Just For Today
Two common struggles I have been hearing in the rooms of AA lately are “why can’t I drink and have fun like normal people?” and “I can’t tolerate staying sober for the rest of my life!” I would guess with the warm weather upon us and barbecues, graduation parties and the like in abundance, this would be the natural thought progression.
Hearing these struggles is very good for me for two reasons. First, it makes me grateful that I am personally not struggling with either of them, at least not for today. But the second reason it is good for me is that it reminds me of when I did feel that way, and the subsequent actions I took because of those feelings, and the horrific consequences I suffered as a result of my actions.
It is so important to remember the negative thoughts that can so easily lead an addict down the path away from recovery; remember them, and think those negative thoughts all the way through to their logical conclusion. Because simply thinking “I wish I could drink like a normal person” can lead to reminiscing about the good times of drinking. And chances are, if you are an addict, the good times, if there really were any at all, were a very long time ago, and the more recent memories, if you choose to recall them, are anything but good. Typically the reality is that those memories are ones that you wish you had never experienced in the first place, and hope to God that everyone around you forgets as well.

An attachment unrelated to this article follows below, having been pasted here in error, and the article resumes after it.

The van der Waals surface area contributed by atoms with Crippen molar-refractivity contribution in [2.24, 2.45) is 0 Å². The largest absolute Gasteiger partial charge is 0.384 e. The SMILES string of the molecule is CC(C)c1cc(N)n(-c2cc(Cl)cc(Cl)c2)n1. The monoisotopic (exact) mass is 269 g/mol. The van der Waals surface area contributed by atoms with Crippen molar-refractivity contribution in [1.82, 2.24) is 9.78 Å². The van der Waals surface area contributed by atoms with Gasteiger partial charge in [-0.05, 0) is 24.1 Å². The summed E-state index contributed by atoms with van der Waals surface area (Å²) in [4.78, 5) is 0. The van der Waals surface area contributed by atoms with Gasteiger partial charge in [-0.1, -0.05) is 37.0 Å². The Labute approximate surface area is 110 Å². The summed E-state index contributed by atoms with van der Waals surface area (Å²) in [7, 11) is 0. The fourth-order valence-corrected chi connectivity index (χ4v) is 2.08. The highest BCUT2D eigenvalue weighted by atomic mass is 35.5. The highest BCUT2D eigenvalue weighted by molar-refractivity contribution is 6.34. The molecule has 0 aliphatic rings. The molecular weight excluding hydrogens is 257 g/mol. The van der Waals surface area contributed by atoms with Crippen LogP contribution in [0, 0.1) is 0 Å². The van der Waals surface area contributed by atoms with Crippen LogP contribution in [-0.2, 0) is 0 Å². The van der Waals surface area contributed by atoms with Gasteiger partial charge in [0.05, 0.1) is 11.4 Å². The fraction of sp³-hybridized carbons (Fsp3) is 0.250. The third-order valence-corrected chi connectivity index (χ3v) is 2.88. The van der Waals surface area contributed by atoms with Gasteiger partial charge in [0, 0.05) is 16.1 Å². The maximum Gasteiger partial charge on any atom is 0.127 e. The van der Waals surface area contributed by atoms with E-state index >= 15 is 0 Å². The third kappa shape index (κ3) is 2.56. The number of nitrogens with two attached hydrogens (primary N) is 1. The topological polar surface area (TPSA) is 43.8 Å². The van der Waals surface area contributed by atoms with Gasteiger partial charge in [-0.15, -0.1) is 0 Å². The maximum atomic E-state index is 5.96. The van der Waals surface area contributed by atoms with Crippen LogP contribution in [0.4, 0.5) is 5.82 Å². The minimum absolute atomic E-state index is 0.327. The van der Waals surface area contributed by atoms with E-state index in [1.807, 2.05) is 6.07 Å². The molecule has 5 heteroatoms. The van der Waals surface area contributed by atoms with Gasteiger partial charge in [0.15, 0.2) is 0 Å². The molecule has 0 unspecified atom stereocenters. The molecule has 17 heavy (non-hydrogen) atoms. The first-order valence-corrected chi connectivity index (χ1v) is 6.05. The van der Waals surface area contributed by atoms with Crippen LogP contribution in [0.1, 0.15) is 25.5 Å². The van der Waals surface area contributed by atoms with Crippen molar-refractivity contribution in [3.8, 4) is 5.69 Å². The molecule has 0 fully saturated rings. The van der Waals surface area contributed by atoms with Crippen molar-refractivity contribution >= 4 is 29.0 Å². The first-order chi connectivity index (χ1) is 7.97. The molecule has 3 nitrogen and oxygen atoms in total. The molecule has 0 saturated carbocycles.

Finally, remembering those struggles helps me to sharpen one of the most important tools in my recovery toolbox, namely, re-focusing on the present. If I ever get the blues about never being able to drink again, all I have to do is ask myself this simple question: am I able to abstain from using any mind altering substances… just for today? Invariably, the answer is yes, and there is a profound relief that comes with not worrying about the future. This skill can be applied to almost any problem in life, with the same results, and the peace it brings is absolutely worth the effort.